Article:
Even before coronavirus, shipping had taken a hit because of tensions over tariffs and the US-China trade war. Jaffe wonders whether the pandemic will be like putting oil on the fire, encouraging the trend of less trade already underway.
A boost for remote work
The pandemic has also impacted the everyday movements of billions of people. Government orders to stay home have resulted in drastic cuts to people’s day-to-day travel — particularly for commuting to and from work, which plays into another growing global trend of more remote work.
“I think it could be a big catalyst that needed the economy to push itself towards remote work. This could be the real tectonic shift.”
“I think it could be a big catalyst that needed the economy to push itself towards remote work. This could be the real tectonic shift,” said Prithwiraj Choudhury, a professor at Harvard Business School specializing in remote work.
Good online tools such as Slack and Zoom, along with high demand from workers have made more companies turn to online work, said Choudhury. A 2018 global report from OWL labs, a video conferencing company, found more than half of companies surveyed allow some degree of remote work, up from previous years.
Now with the pandemic, almost every company that can has adopted work-from-home policies.
“Since it's playing out across almost every country, it'll be much more global and people will see the benefits [of remote work] in a multitude of ways,” Choudhury said.
Across sectors, across the world, carbon emissions are down. At the virus’ peak in China, emissions dropped 25%, according to data from the Centre for Research on Energy and Clean Air. Analysts are predicting a similar drop for Europe’s biggest polluters.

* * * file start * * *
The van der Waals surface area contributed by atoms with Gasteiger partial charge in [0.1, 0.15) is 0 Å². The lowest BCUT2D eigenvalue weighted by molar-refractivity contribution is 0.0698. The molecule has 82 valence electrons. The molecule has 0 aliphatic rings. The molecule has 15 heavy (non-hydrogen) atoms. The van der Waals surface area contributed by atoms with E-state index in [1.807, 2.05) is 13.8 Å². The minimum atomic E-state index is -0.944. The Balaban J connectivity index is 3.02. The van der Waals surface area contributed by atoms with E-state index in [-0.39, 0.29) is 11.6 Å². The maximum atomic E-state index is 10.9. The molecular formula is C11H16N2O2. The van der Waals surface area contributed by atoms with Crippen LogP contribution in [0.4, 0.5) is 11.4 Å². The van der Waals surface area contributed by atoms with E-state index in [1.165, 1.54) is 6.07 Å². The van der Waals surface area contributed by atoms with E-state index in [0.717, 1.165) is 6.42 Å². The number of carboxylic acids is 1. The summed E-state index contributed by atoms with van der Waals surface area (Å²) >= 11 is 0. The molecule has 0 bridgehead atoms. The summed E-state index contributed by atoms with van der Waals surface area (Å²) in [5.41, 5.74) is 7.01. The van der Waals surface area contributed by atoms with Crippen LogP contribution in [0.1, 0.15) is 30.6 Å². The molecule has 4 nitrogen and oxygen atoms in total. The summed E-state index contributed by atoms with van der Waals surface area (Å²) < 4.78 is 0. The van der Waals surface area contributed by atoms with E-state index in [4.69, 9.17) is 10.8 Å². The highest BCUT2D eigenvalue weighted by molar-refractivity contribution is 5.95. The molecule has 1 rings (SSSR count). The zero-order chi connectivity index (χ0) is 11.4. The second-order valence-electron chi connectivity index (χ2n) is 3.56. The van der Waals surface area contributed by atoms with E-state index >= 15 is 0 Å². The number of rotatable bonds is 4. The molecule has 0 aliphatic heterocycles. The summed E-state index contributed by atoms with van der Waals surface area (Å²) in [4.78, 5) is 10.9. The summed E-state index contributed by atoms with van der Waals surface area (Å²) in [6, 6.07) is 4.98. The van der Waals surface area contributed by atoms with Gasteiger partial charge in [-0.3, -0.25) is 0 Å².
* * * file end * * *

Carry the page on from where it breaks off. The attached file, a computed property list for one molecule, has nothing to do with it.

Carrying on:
Given the dramatic decrease in emissions, the pandemic may help some countries hit targets under the Paris Agreement that seemed out of reach pre-COVID-19.
But will habits stick?
Most of the changes will be short-lived. But echoing Choudhury, Jillian Anable, transport and energy expert at the University of Leeds, says if some of the behaviors stick, it would help countries cut emissions in their transportation sectors.
“What this shows is that we can adapt. There is a lot of travel that we do that is discretionary and we can pull it back.”
“What this shows is that we can adapt,” said Anable. “There is a lot of travel that we do that is discretionary and we can pull it back.”
The pandemic has resulted in people shopping less frequently and generally sticking closer to home. These actions would help us cut carbon emissions if they become long-term habits.
“We need people to shop locally. We need people to do much more leisure locally,” Anable said. “We need people to do online shopping and work from home and do business trips from home where they can.”
Anable hopes that the virus will change what’s considered “normal” when it comes to how we move around. If the pandemic has taught us anything, it’s that what’s “normal” can change dramatically and quickly to protect public health — and maybe the climate too.
“We can't use this crisis as a reason to ignore the other crisis, which is climate change, because that hasn't gone away,” Anable said. “We've just got two crises now. And we need to make them work together.”